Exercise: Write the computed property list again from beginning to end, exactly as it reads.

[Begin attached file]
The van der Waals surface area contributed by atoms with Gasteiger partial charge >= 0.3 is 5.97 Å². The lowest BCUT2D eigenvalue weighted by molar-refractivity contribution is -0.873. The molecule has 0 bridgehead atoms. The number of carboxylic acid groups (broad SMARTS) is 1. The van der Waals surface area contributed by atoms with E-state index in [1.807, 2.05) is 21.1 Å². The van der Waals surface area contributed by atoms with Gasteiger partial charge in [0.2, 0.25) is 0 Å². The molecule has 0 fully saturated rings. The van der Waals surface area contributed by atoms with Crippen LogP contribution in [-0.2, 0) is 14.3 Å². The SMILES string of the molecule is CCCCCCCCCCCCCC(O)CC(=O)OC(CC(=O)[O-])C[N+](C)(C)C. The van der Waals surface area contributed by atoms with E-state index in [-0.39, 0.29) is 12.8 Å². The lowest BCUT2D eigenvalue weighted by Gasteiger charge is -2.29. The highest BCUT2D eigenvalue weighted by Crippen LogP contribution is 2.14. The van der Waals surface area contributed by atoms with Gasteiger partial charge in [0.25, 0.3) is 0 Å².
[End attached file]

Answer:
The van der Waals surface area contributed by atoms with Gasteiger partial charge >= 0.3 is 5.97 Å². The lowest BCUT2D eigenvalue weighted by molar-refractivity contribution is -0.873. The molecule has 0 bridgehead atoms. The number of carboxylic acid groups (broad SMARTS) is 1. The van der Waals surface area contributed by atoms with E-state index in [1.807, 2.05) is 21.1 Å². The van der Waals surface area contributed by atoms with Gasteiger partial charge in [0.2, 0.25) is 0 Å². The molecule has 0 fully saturated rings. The van der Waals surface area contributed by atoms with Crippen LogP contribution in [-0.2, 0) is 14.3 Å². The SMILES string of the molecule is CCCCCCCCCCCCCC(O)CC(=O)OC(CC(=O)[O-])C[N+](C)(C)C. The van der Waals surface area contributed by atoms with E-state index in [-0.39, 0.29) is 12.8 Å². The lowest BCUT2D eigenvalue weighted by Gasteiger charge is -2.29. The highest BCUT2D eigenvalue weighted by Crippen LogP contribution is 2.14. The van der Waals surface area contributed by atoms with Gasteiger partial charge in [0.25, 0.3) is 0 Å².